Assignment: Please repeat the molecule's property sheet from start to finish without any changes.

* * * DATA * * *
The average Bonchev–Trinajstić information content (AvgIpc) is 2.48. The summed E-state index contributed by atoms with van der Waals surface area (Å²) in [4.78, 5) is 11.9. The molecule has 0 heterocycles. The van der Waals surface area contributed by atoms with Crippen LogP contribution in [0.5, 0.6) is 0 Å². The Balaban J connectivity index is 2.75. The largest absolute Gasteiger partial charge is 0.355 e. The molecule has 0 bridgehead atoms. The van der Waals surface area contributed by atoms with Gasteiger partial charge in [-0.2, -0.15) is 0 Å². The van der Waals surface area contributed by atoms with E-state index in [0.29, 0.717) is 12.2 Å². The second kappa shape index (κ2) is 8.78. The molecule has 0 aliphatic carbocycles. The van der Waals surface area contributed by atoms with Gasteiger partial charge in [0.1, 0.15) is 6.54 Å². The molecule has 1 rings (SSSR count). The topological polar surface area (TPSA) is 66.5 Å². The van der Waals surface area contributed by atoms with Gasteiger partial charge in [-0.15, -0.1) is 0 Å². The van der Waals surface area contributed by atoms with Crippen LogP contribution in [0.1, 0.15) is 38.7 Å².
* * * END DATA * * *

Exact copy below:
The average Bonchev–Trinajstić information content (AvgIpc) is 2.48. The summed E-state index contributed by atoms with van der Waals surface area (Å²) in [4.78, 5) is 11.9. The molecule has 0 heterocycles. The van der Waals surface area contributed by atoms with Crippen LogP contribution in [0.5, 0.6) is 0 Å². The Balaban J connectivity index is 2.75. The largest absolute Gasteiger partial charge is 0.355 e. The molecule has 0 bridgehead atoms. The van der Waals surface area contributed by atoms with Gasteiger partial charge in [-0.2, -0.15) is 0 Å². The van der Waals surface area contributed by atoms with E-state index in [0.29, 0.717) is 12.2 Å². The second kappa shape index (κ2) is 8.78. The molecule has 0 aliphatic carbocycles. The van der Waals surface area contributed by atoms with Gasteiger partial charge in [0.1, 0.15) is 6.54 Å². The molecule has 1 rings (SSSR count). The topological polar surface area (TPSA) is 66.5 Å². The van der Waals surface area contributed by atoms with Gasteiger partial charge in [-0.15, -0.1) is 0 Å². The van der Waals surface area contributed by atoms with Crippen LogP contribution in [0.1, 0.15) is 38.7 Å².